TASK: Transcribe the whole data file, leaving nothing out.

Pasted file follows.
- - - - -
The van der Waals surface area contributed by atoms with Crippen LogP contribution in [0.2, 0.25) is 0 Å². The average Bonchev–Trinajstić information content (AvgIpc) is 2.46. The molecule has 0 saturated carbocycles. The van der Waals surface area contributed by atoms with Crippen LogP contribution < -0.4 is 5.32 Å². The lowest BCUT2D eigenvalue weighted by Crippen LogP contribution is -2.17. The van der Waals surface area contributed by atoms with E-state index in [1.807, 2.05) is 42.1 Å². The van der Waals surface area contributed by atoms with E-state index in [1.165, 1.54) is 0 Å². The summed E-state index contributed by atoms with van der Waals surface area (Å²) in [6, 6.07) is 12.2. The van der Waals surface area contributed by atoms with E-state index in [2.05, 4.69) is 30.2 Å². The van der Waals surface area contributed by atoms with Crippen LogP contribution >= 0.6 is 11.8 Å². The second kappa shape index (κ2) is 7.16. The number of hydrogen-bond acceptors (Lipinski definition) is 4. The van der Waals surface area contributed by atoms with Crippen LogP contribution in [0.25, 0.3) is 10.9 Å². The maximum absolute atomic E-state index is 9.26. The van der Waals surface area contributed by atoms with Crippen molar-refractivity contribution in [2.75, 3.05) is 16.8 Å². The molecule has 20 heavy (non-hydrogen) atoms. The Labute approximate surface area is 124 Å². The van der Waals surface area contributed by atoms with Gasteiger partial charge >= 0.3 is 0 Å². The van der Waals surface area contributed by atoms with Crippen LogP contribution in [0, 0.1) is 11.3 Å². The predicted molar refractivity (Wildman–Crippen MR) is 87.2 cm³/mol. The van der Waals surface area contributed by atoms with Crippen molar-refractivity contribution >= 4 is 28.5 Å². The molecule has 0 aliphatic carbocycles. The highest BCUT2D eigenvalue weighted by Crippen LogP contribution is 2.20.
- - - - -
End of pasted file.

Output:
The van der Waals surface area contributed by atoms with Crippen LogP contribution in [0.2, 0.25) is 0 Å². The average Bonchev–Trinajstić information content (AvgIpc) is 2.46. The molecule has 0 saturated carbocycles. The van der Waals surface area contributed by atoms with Crippen LogP contribution < -0.4 is 5.32 Å². The lowest BCUT2D eigenvalue weighted by Crippen LogP contribution is -2.17. The van der Waals surface area contributed by atoms with E-state index in [1.807, 2.05) is 42.1 Å². The van der Waals surface area contributed by atoms with E-state index in [1.165, 1.54) is 0 Å². The summed E-state index contributed by atoms with van der Waals surface area (Å²) in [6, 6.07) is 12.2. The van der Waals surface area contributed by atoms with E-state index in [2.05, 4.69) is 30.2 Å². The van der Waals surface area contributed by atoms with Crippen LogP contribution >= 0.6 is 11.8 Å². The second kappa shape index (κ2) is 7.16. The number of hydrogen-bond acceptors (Lipinski definition) is 4. The van der Waals surface area contributed by atoms with Crippen LogP contribution in [0.25, 0.3) is 10.9 Å². The maximum absolute atomic E-state index is 9.26. The van der Waals surface area contributed by atoms with Crippen molar-refractivity contribution in [2.75, 3.05) is 16.8 Å². The molecule has 20 heavy (non-hydrogen) atoms. The Labute approximate surface area is 124 Å². The van der Waals surface area contributed by atoms with Gasteiger partial charge >= 0.3 is 0 Å². The van der Waals surface area contributed by atoms with Crippen LogP contribution in [0, 0.1) is 11.3 Å². The predicted molar refractivity (Wildman–Crippen MR) is 87.2 cm³/mol. The van der Waals surface area contributed by atoms with Crippen molar-refractivity contribution >= 4 is 28.5 Å². The molecule has 0 aliphatic carbocycles. The highest BCUT2D eigenvalue weighted by Crippen LogP contribution is 2.20.